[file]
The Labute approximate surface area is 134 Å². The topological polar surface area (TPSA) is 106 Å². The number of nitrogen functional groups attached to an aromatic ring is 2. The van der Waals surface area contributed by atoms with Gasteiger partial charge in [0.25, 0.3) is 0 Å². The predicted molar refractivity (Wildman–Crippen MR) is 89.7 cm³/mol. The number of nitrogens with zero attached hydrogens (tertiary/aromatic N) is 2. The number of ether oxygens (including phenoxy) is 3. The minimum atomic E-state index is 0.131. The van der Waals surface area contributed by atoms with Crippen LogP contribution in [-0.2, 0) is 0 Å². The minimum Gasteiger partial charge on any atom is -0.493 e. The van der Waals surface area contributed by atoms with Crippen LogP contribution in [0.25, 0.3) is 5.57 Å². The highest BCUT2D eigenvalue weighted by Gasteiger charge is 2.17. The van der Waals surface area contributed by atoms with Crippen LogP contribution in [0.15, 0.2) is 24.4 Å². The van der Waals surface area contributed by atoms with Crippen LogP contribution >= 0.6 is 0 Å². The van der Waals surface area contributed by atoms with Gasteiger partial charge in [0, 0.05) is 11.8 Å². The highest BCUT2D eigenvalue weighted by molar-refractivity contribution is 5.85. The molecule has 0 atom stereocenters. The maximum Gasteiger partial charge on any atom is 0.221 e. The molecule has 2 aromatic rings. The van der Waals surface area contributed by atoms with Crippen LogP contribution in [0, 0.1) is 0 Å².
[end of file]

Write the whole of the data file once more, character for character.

The Labute approximate surface area is 134 Å². The topological polar surface area (TPSA) is 106 Å². The number of nitrogen functional groups attached to an aromatic ring is 2. The van der Waals surface area contributed by atoms with Gasteiger partial charge in [0.25, 0.3) is 0 Å². The predicted molar refractivity (Wildman–Crippen MR) is 89.7 cm³/mol. The number of nitrogens with zero attached hydrogens (tertiary/aromatic N) is 2. The number of ether oxygens (including phenoxy) is 3. The minimum atomic E-state index is 0.131. The van der Waals surface area contributed by atoms with Crippen LogP contribution in [-0.2, 0) is 0 Å². The minimum Gasteiger partial charge on any atom is -0.493 e. The van der Waals surface area contributed by atoms with Crippen LogP contribution in [0.25, 0.3) is 5.57 Å². The highest BCUT2D eigenvalue weighted by Gasteiger charge is 2.17. The van der Waals surface area contributed by atoms with Crippen LogP contribution in [0.15, 0.2) is 24.4 Å². The van der Waals surface area contributed by atoms with Crippen LogP contribution >= 0.6 is 0 Å². The van der Waals surface area contributed by atoms with Gasteiger partial charge in [0, 0.05) is 11.8 Å². The highest BCUT2D eigenvalue weighted by molar-refractivity contribution is 5.85. The molecule has 0 atom stereocenters. The maximum Gasteiger partial charge on any atom is 0.221 e. The molecule has 2 aromatic rings. The van der Waals surface area contributed by atoms with Crippen LogP contribution in [0, 0.1) is 0 Å².